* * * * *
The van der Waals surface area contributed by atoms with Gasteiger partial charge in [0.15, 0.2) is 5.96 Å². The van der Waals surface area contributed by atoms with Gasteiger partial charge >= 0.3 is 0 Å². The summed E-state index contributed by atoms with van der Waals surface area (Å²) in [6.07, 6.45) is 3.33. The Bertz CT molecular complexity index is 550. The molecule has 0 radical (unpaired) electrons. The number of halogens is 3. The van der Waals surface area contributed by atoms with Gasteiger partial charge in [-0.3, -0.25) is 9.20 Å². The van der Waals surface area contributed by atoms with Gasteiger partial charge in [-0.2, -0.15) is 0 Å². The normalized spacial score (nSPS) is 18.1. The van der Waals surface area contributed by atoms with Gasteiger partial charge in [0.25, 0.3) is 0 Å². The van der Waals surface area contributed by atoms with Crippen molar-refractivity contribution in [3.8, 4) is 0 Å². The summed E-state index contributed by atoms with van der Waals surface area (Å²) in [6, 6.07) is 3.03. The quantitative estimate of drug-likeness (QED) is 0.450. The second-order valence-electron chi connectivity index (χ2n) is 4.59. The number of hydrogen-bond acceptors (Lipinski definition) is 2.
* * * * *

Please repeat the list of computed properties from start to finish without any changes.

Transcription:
The van der Waals surface area contributed by atoms with Gasteiger partial charge in [0.15, 0.2) is 5.96 Å². The van der Waals surface area contributed by atoms with Gasteiger partial charge >= 0.3 is 0 Å². The summed E-state index contributed by atoms with van der Waals surface area (Å²) in [6.07, 6.45) is 3.33. The Bertz CT molecular complexity index is 550. The molecule has 0 radical (unpaired) electrons. The number of halogens is 3. The van der Waals surface area contributed by atoms with Gasteiger partial charge in [-0.3, -0.25) is 9.20 Å². The van der Waals surface area contributed by atoms with Gasteiger partial charge in [-0.2, -0.15) is 0 Å². The normalized spacial score (nSPS) is 18.1. The van der Waals surface area contributed by atoms with Gasteiger partial charge in [0.25, 0.3) is 0 Å². The van der Waals surface area contributed by atoms with Crippen molar-refractivity contribution in [3.8, 4) is 0 Å². The summed E-state index contributed by atoms with van der Waals surface area (Å²) in [6, 6.07) is 3.03. The quantitative estimate of drug-likeness (QED) is 0.450. The second-order valence-electron chi connectivity index (χ2n) is 4.59. The number of hydrogen-bond acceptors (Lipinski definition) is 2.